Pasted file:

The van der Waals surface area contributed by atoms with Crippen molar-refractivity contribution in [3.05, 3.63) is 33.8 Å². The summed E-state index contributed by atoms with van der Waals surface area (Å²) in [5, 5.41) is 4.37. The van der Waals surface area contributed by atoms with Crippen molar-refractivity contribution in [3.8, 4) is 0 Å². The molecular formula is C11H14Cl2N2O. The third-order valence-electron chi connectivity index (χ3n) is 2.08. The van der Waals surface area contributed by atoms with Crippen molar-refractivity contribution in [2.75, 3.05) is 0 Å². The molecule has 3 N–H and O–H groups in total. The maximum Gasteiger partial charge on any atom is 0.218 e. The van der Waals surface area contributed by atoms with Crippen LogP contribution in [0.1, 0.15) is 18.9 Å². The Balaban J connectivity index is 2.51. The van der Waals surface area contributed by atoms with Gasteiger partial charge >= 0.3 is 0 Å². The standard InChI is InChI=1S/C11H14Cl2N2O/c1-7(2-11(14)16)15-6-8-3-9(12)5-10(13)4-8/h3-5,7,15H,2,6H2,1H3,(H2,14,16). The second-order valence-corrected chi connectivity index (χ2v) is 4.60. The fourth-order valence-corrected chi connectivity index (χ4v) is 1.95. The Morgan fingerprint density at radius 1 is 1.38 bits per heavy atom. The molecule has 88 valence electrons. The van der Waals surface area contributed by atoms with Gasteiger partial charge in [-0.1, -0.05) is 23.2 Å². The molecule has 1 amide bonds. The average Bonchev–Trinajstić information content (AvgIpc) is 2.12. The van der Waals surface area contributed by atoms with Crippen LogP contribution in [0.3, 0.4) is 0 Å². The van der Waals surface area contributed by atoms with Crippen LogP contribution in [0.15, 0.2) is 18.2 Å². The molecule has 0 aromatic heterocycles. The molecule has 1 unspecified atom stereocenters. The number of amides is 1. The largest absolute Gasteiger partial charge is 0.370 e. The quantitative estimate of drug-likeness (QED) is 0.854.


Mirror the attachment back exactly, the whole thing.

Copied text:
The van der Waals surface area contributed by atoms with Crippen molar-refractivity contribution in [3.05, 3.63) is 33.8 Å². The summed E-state index contributed by atoms with van der Waals surface area (Å²) in [5, 5.41) is 4.37. The van der Waals surface area contributed by atoms with Crippen molar-refractivity contribution in [3.8, 4) is 0 Å². The molecular formula is C11H14Cl2N2O. The third-order valence-electron chi connectivity index (χ3n) is 2.08. The van der Waals surface area contributed by atoms with Crippen molar-refractivity contribution in [2.75, 3.05) is 0 Å². The molecule has 3 N–H and O–H groups in total. The maximum Gasteiger partial charge on any atom is 0.218 e. The van der Waals surface area contributed by atoms with Crippen LogP contribution in [0.1, 0.15) is 18.9 Å². The Balaban J connectivity index is 2.51. The van der Waals surface area contributed by atoms with Gasteiger partial charge >= 0.3 is 0 Å². The standard InChI is InChI=1S/C11H14Cl2N2O/c1-7(2-11(14)16)15-6-8-3-9(12)5-10(13)4-8/h3-5,7,15H,2,6H2,1H3,(H2,14,16). The second-order valence-corrected chi connectivity index (χ2v) is 4.60. The fourth-order valence-corrected chi connectivity index (χ4v) is 1.95. The Morgan fingerprint density at radius 1 is 1.38 bits per heavy atom. The molecule has 88 valence electrons. The van der Waals surface area contributed by atoms with Gasteiger partial charge in [-0.1, -0.05) is 23.2 Å². The molecule has 1 amide bonds. The average Bonchev–Trinajstić information content (AvgIpc) is 2.12. The van der Waals surface area contributed by atoms with Crippen LogP contribution in [0.3, 0.4) is 0 Å². The van der Waals surface area contributed by atoms with Crippen LogP contribution in [0.15, 0.2) is 18.2 Å². The molecule has 0 aromatic heterocycles. The molecule has 1 unspecified atom stereocenters. The number of amides is 1. The largest absolute Gasteiger partial charge is 0.370 e. The quantitative estimate of drug-likeness (QED) is 0.854.